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With its premier episode airing so close to Halloween, a day where our fears of the unknown become their most pronounced, Black Mirror steadily reminds us that the things that should scare us come not from the unfamiliar mysteries of our world but the things that make up our everyday lives. Charlie Brooker, creator and writer for Black Mirror, creates worlds that feel at once alien and freakishly familiar. Black Mirror’s outward qualities make it dystopian, but it’s the show’s fundamental truths make it contemporary. Brooker’s Nosedive, specifically, is a technological parable on social media, not as the communal platform we’ve come to accept it as, but—rather cleverly—as a manifesto in which we rank our self-worth.
Nosedive, directed exuberantly by Joe Wright, opens with the image of a dreamy suburban paradise, glazed in fragrant daylight and arcade-colored homes. Lacie Pound (Bryce Dallas Howard) appears center stage, all toothy smiles and hoaky platitudes, putting on her “nice girl” act for seemingly everyone. Not for the mere enjoyment of it, mind you, but because—in this world—everyone is ranked off every single encounter they make (think ‘Yelp’ only with people rating other people, not restaurants). As is typical with Black Mirror Brooker’s dystopias put on a deceptive, welcoming smile before rearing its ugly head.
In Lacie’s world, everybody is equipped with two things, a mobile phone and an approval rating. Currently sitting at a 4.2 (a reasonably high approval rating) she attempts to brighten everyone’s day in hopes of reaching a prestigious 4.5 (just enough to validate the purchase of her dream home). Upon encountering her childhood friend Naomi (Alice Eve), who sits at a high 4.8 approval rating, Lacie is offered to be the bride’s maid at her upcoming wedding. Tempted to reconnect with an old friend, but even more tempted by the opportunity to increase her approval rating, Lacie agrees, even setting aside basic human decency to get her there. Lacie’s technological utopia quickly becomes an Orwellian nightmare once the episode unveils the systematic inhumanity behind the idea of quantifying a person’s every action and reaction. It’s made worse when Lacie finds out that to a system you’re either one of two things—a slave or an enemy.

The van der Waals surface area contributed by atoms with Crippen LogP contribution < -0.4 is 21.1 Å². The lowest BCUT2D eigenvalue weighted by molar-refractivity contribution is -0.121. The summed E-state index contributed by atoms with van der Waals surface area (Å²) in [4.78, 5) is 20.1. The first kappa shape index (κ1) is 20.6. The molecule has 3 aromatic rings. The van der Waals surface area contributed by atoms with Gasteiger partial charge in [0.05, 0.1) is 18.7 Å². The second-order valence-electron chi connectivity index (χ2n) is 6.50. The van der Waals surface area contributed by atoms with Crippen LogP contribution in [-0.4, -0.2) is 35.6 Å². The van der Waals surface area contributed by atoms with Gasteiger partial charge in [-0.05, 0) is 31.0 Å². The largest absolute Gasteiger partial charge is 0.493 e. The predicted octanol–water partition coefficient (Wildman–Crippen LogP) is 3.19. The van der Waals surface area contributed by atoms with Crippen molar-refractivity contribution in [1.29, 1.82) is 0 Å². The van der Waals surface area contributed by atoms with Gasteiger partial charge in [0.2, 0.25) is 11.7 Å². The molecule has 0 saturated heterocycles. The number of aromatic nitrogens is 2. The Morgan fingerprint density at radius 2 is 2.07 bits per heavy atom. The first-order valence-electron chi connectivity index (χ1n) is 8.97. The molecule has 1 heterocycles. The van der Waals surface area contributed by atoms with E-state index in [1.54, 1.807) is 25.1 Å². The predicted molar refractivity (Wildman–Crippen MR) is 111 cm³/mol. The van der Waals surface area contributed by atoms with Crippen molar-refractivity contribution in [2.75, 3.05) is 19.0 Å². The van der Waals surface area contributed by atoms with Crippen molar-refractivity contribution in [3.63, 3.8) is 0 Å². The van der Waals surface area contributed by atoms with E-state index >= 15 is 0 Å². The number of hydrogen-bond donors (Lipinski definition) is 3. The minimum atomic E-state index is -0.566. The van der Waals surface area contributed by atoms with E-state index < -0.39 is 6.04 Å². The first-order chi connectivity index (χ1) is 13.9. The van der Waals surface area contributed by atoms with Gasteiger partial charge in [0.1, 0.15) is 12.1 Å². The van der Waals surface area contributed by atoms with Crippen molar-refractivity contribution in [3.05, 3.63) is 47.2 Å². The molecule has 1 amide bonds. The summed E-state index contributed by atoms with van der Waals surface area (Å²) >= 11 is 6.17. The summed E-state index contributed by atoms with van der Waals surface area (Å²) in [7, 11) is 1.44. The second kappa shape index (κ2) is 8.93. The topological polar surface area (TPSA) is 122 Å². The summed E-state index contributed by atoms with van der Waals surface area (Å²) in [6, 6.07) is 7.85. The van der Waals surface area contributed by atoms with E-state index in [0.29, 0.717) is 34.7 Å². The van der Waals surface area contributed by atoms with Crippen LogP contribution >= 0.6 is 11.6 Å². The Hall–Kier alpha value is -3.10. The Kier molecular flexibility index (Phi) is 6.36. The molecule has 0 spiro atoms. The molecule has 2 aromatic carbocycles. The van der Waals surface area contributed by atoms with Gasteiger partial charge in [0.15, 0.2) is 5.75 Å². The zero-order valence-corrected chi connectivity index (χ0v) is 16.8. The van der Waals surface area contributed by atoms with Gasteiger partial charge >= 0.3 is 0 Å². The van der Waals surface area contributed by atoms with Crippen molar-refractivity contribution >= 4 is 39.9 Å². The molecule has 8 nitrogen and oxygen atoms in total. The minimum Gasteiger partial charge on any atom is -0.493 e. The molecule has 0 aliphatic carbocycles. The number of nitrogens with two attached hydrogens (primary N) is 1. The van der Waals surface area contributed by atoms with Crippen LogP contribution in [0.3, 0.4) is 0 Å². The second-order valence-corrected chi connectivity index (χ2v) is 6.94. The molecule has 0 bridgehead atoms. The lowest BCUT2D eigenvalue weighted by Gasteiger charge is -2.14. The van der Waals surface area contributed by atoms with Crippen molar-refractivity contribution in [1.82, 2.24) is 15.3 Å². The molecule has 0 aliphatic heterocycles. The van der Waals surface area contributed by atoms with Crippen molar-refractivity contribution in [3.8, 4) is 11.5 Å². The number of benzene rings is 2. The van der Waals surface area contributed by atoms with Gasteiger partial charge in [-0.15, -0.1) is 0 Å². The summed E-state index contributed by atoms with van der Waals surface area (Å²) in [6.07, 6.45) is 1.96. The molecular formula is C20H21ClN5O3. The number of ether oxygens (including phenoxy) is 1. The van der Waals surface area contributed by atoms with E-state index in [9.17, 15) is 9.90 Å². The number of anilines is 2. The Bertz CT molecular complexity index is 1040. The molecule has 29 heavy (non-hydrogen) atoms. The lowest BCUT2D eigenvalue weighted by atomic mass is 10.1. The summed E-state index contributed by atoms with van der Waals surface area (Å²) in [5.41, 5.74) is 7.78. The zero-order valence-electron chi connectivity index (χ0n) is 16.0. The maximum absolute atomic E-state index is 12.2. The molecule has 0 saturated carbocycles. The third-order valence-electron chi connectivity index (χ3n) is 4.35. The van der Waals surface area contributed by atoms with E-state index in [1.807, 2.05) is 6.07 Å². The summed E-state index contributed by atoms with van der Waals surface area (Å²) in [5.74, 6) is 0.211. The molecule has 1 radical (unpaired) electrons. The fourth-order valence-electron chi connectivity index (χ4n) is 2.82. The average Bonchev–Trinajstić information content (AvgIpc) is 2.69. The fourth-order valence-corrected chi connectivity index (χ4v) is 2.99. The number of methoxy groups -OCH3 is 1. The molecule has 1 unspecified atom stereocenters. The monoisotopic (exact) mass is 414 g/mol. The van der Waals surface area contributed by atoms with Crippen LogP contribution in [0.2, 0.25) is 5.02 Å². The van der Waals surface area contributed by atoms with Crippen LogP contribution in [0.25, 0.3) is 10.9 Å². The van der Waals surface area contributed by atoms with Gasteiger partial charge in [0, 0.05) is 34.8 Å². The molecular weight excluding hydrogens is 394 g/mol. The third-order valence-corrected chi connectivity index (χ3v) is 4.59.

With the always adroit Joe Wright (Pride & Prejudice and Atonement) at the helm Nosedive is destined to be Black Mirror’s most memorably directed entry, unfortunately it’s also one of the weaker written episodes of the series. Part of the blame can be placed in the show’s one hour length trying to cover such thin (but inspired) material—Twilight Zone spent a decade proving 30 minutes was enough to haunt our minds for the next week, at 60 minutes Black Mirror’s first episode seems to stretch even the most pervasive of its arguments.
Nosedive is full of quirk and vibrancy, and in its own way it’s one of Black Mirror’s most stand-out episodes, but it never fulfills the pungent urgency of its predecessors, neither does it ever probe the dark, sardonic qualities rooted in our modernistic underbellies. Instead it vies for complete eccentric likability, finding truths only in whiffs and fragments. Ultimately what Nosedive lacks is the human touch, something not even the unstinting talent of Cherry Jones could provide in her brief appearance. The ending of the Nosedive—while heart-breaking and sweet in it’s own personal way—lacks that dogged humanistic quality customary to eclipsing the show’s two-dimensional moralizing into something more veraciously unsettling.